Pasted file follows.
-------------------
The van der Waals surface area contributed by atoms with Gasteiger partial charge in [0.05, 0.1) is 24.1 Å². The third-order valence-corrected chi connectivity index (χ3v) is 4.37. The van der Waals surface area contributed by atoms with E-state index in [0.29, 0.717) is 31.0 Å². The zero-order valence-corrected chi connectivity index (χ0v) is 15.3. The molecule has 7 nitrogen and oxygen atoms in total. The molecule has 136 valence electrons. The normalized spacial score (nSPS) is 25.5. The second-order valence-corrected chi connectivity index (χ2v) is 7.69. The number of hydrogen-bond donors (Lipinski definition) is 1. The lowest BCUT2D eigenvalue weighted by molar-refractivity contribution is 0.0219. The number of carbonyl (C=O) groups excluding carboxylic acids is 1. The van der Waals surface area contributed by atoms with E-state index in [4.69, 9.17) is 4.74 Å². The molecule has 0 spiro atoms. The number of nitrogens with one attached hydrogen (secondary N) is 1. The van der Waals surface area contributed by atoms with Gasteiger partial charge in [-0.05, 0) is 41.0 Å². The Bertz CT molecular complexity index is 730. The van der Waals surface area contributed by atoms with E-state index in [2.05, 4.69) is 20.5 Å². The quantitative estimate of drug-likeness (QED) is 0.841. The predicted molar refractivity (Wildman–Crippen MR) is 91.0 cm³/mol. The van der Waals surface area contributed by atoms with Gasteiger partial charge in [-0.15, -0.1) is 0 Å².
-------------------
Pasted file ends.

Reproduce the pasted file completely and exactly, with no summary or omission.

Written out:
The van der Waals surface area contributed by atoms with Gasteiger partial charge in [0.05, 0.1) is 24.1 Å². The third-order valence-corrected chi connectivity index (χ3v) is 4.37. The van der Waals surface area contributed by atoms with E-state index in [0.29, 0.717) is 31.0 Å². The zero-order valence-corrected chi connectivity index (χ0v) is 15.3. The molecule has 7 nitrogen and oxygen atoms in total. The molecule has 136 valence electrons. The normalized spacial score (nSPS) is 25.5. The second-order valence-corrected chi connectivity index (χ2v) is 7.69. The number of hydrogen-bond donors (Lipinski definition) is 1. The lowest BCUT2D eigenvalue weighted by molar-refractivity contribution is 0.0219. The number of carbonyl (C=O) groups excluding carboxylic acids is 1. The van der Waals surface area contributed by atoms with E-state index in [4.69, 9.17) is 4.74 Å². The molecule has 0 spiro atoms. The number of nitrogens with one attached hydrogen (secondary N) is 1. The van der Waals surface area contributed by atoms with Gasteiger partial charge in [-0.05, 0) is 41.0 Å². The Bertz CT molecular complexity index is 730. The van der Waals surface area contributed by atoms with E-state index in [2.05, 4.69) is 20.5 Å². The quantitative estimate of drug-likeness (QED) is 0.841. The predicted molar refractivity (Wildman–Crippen MR) is 91.0 cm³/mol. The van der Waals surface area contributed by atoms with Gasteiger partial charge in [-0.15, -0.1) is 0 Å².